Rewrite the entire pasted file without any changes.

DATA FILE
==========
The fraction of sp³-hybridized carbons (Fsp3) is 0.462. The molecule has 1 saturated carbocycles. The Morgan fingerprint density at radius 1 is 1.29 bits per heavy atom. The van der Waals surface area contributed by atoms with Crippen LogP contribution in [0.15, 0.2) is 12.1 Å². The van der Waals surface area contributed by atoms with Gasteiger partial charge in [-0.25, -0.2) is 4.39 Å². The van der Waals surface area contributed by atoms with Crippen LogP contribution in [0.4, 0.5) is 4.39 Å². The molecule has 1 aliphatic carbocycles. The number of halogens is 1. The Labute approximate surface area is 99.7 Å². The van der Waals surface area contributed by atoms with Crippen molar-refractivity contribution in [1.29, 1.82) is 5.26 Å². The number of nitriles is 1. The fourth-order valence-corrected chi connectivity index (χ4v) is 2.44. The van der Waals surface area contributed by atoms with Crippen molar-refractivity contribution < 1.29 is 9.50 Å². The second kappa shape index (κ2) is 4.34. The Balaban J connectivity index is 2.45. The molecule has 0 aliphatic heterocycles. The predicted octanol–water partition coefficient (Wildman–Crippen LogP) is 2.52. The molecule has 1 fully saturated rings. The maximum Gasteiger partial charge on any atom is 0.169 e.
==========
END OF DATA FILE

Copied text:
The fraction of sp³-hybridized carbons (Fsp3) is 0.462. The molecule has 1 saturated carbocycles. The Morgan fingerprint density at radius 1 is 1.29 bits per heavy atom. The van der Waals surface area contributed by atoms with Crippen LogP contribution in [0.15, 0.2) is 12.1 Å². The van der Waals surface area contributed by atoms with Gasteiger partial charge in [-0.25, -0.2) is 4.39 Å². The van der Waals surface area contributed by atoms with Crippen LogP contribution in [0.4, 0.5) is 4.39 Å². The molecule has 1 aliphatic carbocycles. The number of halogens is 1. The Labute approximate surface area is 99.7 Å². The van der Waals surface area contributed by atoms with Crippen molar-refractivity contribution in [1.29, 1.82) is 5.26 Å². The number of nitriles is 1. The fourth-order valence-corrected chi connectivity index (χ4v) is 2.44. The van der Waals surface area contributed by atoms with Crippen molar-refractivity contribution < 1.29 is 9.50 Å². The second kappa shape index (κ2) is 4.34. The Balaban J connectivity index is 2.45. The molecule has 0 aliphatic heterocycles. The predicted octanol–water partition coefficient (Wildman–Crippen LogP) is 2.52. The molecule has 1 fully saturated rings. The maximum Gasteiger partial charge on any atom is 0.169 e.